What Triggers Eczema
If you’re one of the 31 million people who struggle with eczema, you know how frustrating and painful an eczema rash can be. According to the National Eczema Association, one in 10 people will develop eczema in their lifetime, with the first outbreak typically occurring during childhood.
Almost 10 million children experience eczema, and about one third of those children have a moderate to severe form of the disease.
Eczema is a group of skin conditions. The American Academy of Dermatology Association categorizes the different types of eczema as:
- Atopic dermatitis (AD)
- Contact dermatitis
- Dyshidrotic eczema
- Nummular eczema
- Seborrheic dermatitis
- Stasis dermatitis
It’s important to remember that eczema is not contagious, nor does it look the same on every person. How eczema shows itself on each person depends on a variety of factors, so every case can be different.
Typically, eczema starts as an itchy patch of skin that becomes worse and worse as someone with eczema scratches the area because scratching tends to make the area itch more.
Unfortunately, this cycle of itching and scratching can continue until the skin is injured or torn.
Other signs, besides itching, that might indicate eczema are:
- Inflamed skin
- Rough, leathery patches
- Scaly and shiny patches
Causes and Triggers
What causes eczema is unknown. However, researchers think that a combination of a person’s genetic makeup and environmental triggers are involved.
Most people with eczema have a very reactive immune system, which can cause inflammation when triggered. It’s this inflammation that often causes the hallmark itching and pain associated with eczema.
Another factor that may cause eczema is a gene mutation connected to the gene that creates a protein called filaggrin. Filaggrin is vital to healthy skin. In people with eczema, a lack of filaggrin dries out the skin allows bacteria and viruses in, making their skin prone to infection.
External irritants can trigger an eczema reaction. Products in shampoos, detergents, soap, lotions, and cleaning agents can all trigger itching. Even products or substances that we don’t think of as a traditional irritant may cause eczema, like fruit juice or metals. Each person may have different reactions to substances, and not all reactions are the same.
A few common irritants include:
- Soaps and body wash
- Cigarette smoke
- Metals (primarily nickel)
- Fabrics like wool or polyester
- Glues and adhesive
- Antibacterial ointment
- Tattoo ink
- Chemicals used in leather or plastics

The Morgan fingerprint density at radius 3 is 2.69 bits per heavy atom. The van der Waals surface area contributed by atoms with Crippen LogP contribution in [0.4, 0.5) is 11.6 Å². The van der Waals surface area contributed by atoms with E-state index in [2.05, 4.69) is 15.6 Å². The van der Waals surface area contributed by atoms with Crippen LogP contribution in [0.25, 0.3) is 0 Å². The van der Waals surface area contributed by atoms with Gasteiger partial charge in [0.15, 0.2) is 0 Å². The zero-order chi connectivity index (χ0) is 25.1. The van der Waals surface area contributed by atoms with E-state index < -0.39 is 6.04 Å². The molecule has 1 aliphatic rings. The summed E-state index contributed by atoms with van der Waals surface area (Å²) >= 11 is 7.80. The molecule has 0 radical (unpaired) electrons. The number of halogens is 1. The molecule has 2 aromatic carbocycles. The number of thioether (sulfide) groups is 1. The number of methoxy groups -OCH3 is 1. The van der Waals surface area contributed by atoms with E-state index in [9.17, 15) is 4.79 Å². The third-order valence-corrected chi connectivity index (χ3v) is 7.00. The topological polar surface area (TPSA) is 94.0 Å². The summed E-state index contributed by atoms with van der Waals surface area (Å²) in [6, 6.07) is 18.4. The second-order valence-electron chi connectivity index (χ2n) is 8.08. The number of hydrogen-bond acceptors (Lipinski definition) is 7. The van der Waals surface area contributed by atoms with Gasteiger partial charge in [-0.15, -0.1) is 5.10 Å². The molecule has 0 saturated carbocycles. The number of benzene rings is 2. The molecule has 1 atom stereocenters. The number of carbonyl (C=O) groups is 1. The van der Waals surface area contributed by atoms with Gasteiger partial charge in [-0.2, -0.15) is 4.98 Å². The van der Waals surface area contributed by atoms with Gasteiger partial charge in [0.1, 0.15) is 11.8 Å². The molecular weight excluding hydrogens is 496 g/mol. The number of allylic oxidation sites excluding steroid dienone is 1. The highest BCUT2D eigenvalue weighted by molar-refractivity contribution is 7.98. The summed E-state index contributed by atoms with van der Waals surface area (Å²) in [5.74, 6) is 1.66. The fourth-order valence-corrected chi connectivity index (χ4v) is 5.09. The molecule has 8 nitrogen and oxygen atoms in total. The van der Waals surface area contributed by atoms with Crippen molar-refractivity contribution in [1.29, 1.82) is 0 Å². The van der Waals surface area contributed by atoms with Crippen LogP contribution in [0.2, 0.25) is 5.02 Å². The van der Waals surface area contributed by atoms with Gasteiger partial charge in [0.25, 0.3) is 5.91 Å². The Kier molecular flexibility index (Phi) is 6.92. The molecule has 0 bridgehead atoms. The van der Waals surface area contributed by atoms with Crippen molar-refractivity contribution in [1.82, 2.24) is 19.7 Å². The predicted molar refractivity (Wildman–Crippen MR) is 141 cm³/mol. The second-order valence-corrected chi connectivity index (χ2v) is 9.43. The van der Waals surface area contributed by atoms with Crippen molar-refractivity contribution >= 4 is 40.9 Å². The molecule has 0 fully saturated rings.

Emotional stress can also be an eczema trigger. Though how stress directly causes eczema is unknown, many eczema sufferers say stress can aggravate their symptoms.
Eczema Management Tips
Though there’s no cure for eczema, there are ways to avoid flare-ups and manage the symptoms. Because eczema can play out differently in each person, being aware of eczema triggers and what interventions are effective can make all the difference.
Limit Exposure to Irritants
It takes a little bit of work to determine which substances trigger a person’s eczema. However, some items are known to trigger eczema in very sensitive people, like scented lotions and household cleaning agents.
Avoid these products by looking for the words “unscented” on the label. Wear gloves when washing the dishes or doing chores to keep cleansing agents and debris from touching the skin. You should also test skincare products on small patches of skin before applying them to large portions of the body.
Avoiding cigarette smoke and smoke from barbecues and campfires can also help reduce eczema flare-ups.
Keeping the skin hydrated with fragrance-free moisturizers should be part of the skin-care routine for a person with eczema.
Warm (not hot) soaks in water mixed oils or colloidal oatmeal can soothe itching and prevent dryness. Applying moisturizer within five minutes of a bath can lock moisture into the skin, keeping it from losing water. Cover the skin in harsh weather, especially when exposed to wind and cold.
If the air is dry in the home, a humidifier can introduce a bit of moisture into the environment, making skin less prone to dryness.
It’s impossible to avoid stress entirely, but people who struggle with eczema can benefit greatly from stress management techniques.
Unfortunately, the experience of having eczema can bring about its own stressful emotions. The pain, itching, and tenderness can cause stress to rise, bringing about more eczema, which is why stress reduction is so vital to managing eczema.
Learning how to curb stress, avoiding the source of stress, and obtaining plenty of rest, can help keep eczema at bay.
When to See a Doctor
Obtaining an initial diagnosis from a doctor is necessary, because eczema can be mistaken for other skin problems. A doctor can also prescribe anti-inflammatory or anti-itching medication or suggest over-the-counter medication to target problem areas.
People who are already diagnosed with eczema should contact their doctor if they experience the following symptoms:
- Red, tender, scaly skin
- Skin with cracks, blisters, or areas with bleeding
- Painful, warm, swollen skin
- Yellow drainage
- Signs of streaking
- Red areas that spread
Living with eczema has its challenges but working with a doctor to create a treatment plan can make handling eczema easier.